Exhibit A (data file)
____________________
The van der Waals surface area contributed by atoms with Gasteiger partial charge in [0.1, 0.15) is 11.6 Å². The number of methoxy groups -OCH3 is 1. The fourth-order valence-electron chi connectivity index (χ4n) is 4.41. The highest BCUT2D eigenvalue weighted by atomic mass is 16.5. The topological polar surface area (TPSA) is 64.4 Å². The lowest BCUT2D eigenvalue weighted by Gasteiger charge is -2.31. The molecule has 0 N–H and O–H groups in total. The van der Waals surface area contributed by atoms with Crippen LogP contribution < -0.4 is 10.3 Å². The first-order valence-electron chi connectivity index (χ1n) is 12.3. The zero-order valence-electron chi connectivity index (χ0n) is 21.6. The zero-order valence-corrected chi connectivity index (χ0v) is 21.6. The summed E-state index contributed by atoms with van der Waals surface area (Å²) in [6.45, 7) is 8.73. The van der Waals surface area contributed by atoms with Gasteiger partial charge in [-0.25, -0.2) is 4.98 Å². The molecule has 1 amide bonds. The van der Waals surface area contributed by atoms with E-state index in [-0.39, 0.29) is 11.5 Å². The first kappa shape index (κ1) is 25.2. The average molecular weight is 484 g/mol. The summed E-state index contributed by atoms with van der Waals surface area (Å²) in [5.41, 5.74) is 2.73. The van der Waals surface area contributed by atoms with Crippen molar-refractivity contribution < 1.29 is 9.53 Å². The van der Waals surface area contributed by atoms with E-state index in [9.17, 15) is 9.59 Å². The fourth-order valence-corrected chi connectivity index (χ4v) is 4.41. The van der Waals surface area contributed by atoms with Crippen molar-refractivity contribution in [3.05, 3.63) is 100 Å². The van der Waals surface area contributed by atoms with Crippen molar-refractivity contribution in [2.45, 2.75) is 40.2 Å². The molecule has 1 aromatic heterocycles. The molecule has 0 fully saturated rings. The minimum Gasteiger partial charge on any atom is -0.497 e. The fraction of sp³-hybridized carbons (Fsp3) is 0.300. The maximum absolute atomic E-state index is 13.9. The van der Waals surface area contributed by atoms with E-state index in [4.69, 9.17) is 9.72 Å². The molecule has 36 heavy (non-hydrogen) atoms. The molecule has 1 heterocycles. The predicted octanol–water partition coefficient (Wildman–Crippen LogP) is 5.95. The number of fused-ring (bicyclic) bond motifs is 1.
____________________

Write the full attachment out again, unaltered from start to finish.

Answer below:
The van der Waals surface area contributed by atoms with Gasteiger partial charge in [0.1, 0.15) is 11.6 Å². The number of methoxy groups -OCH3 is 1. The fourth-order valence-electron chi connectivity index (χ4n) is 4.41. The highest BCUT2D eigenvalue weighted by atomic mass is 16.5. The topological polar surface area (TPSA) is 64.4 Å². The lowest BCUT2D eigenvalue weighted by Gasteiger charge is -2.31. The molecule has 0 N–H and O–H groups in total. The van der Waals surface area contributed by atoms with Crippen LogP contribution < -0.4 is 10.3 Å². The first-order valence-electron chi connectivity index (χ1n) is 12.3. The zero-order valence-electron chi connectivity index (χ0n) is 21.6. The zero-order valence-corrected chi connectivity index (χ0v) is 21.6. The summed E-state index contributed by atoms with van der Waals surface area (Å²) in [6.45, 7) is 8.73. The van der Waals surface area contributed by atoms with Gasteiger partial charge in [-0.25, -0.2) is 4.98 Å². The molecule has 1 amide bonds. The van der Waals surface area contributed by atoms with E-state index in [-0.39, 0.29) is 11.5 Å². The first kappa shape index (κ1) is 25.2. The average molecular weight is 484 g/mol. The summed E-state index contributed by atoms with van der Waals surface area (Å²) in [5.41, 5.74) is 2.73. The van der Waals surface area contributed by atoms with Crippen molar-refractivity contribution < 1.29 is 9.53 Å². The van der Waals surface area contributed by atoms with E-state index in [9.17, 15) is 9.59 Å². The fourth-order valence-corrected chi connectivity index (χ4v) is 4.41. The van der Waals surface area contributed by atoms with Crippen molar-refractivity contribution in [3.05, 3.63) is 100 Å². The van der Waals surface area contributed by atoms with Crippen molar-refractivity contribution in [2.45, 2.75) is 40.2 Å². The molecule has 1 aromatic heterocycles. The molecule has 0 fully saturated rings. The minimum Gasteiger partial charge on any atom is -0.497 e. The fraction of sp³-hybridized carbons (Fsp3) is 0.300. The maximum absolute atomic E-state index is 13.9. The van der Waals surface area contributed by atoms with E-state index in [4.69, 9.17) is 9.72 Å². The molecule has 36 heavy (non-hydrogen) atoms. The molecule has 1 heterocycles. The predicted octanol–water partition coefficient (Wildman–Crippen LogP) is 5.95. The number of fused-ring (bicyclic) bond motifs is 1.